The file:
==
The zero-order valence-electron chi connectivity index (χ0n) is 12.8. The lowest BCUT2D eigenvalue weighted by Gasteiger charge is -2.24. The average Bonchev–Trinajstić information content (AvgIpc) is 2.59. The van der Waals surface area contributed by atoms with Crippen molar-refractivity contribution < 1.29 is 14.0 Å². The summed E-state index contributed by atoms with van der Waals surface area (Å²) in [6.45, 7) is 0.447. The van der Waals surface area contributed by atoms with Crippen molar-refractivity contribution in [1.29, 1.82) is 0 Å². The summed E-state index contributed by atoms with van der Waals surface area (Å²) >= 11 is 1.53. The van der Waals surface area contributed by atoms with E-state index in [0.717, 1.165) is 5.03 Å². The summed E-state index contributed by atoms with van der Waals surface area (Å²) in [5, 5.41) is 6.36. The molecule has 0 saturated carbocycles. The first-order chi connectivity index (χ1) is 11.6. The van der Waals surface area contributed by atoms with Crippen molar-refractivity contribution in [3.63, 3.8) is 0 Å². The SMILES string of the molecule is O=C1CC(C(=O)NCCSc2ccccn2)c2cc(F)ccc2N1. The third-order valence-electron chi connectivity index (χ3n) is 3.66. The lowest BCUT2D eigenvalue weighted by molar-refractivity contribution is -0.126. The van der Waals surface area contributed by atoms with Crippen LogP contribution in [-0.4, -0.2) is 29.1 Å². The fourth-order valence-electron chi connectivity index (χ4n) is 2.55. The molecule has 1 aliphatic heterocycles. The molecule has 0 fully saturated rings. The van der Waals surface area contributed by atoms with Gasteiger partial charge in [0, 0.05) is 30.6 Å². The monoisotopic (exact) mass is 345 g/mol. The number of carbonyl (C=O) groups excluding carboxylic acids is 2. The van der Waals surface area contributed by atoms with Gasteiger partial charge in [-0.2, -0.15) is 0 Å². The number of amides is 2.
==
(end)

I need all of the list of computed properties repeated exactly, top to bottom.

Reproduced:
The zero-order valence-electron chi connectivity index (χ0n) is 12.8. The lowest BCUT2D eigenvalue weighted by Gasteiger charge is -2.24. The average Bonchev–Trinajstić information content (AvgIpc) is 2.59. The van der Waals surface area contributed by atoms with Crippen molar-refractivity contribution < 1.29 is 14.0 Å². The summed E-state index contributed by atoms with van der Waals surface area (Å²) in [6.45, 7) is 0.447. The van der Waals surface area contributed by atoms with Crippen molar-refractivity contribution in [1.29, 1.82) is 0 Å². The summed E-state index contributed by atoms with van der Waals surface area (Å²) >= 11 is 1.53. The van der Waals surface area contributed by atoms with E-state index in [0.717, 1.165) is 5.03 Å². The summed E-state index contributed by atoms with van der Waals surface area (Å²) in [5, 5.41) is 6.36. The molecule has 0 saturated carbocycles. The first-order chi connectivity index (χ1) is 11.6. The van der Waals surface area contributed by atoms with Crippen molar-refractivity contribution in [3.63, 3.8) is 0 Å². The SMILES string of the molecule is O=C1CC(C(=O)NCCSc2ccccn2)c2cc(F)ccc2N1. The third-order valence-electron chi connectivity index (χ3n) is 3.66. The lowest BCUT2D eigenvalue weighted by molar-refractivity contribution is -0.126. The van der Waals surface area contributed by atoms with Crippen LogP contribution in [-0.4, -0.2) is 29.1 Å². The fourth-order valence-electron chi connectivity index (χ4n) is 2.55. The molecule has 1 aliphatic heterocycles. The molecule has 0 fully saturated rings. The van der Waals surface area contributed by atoms with Gasteiger partial charge in [0, 0.05) is 30.6 Å². The monoisotopic (exact) mass is 345 g/mol. The number of carbonyl (C=O) groups excluding carboxylic acids is 2. The van der Waals surface area contributed by atoms with Gasteiger partial charge in [-0.2, -0.15) is 0 Å². The number of amides is 2.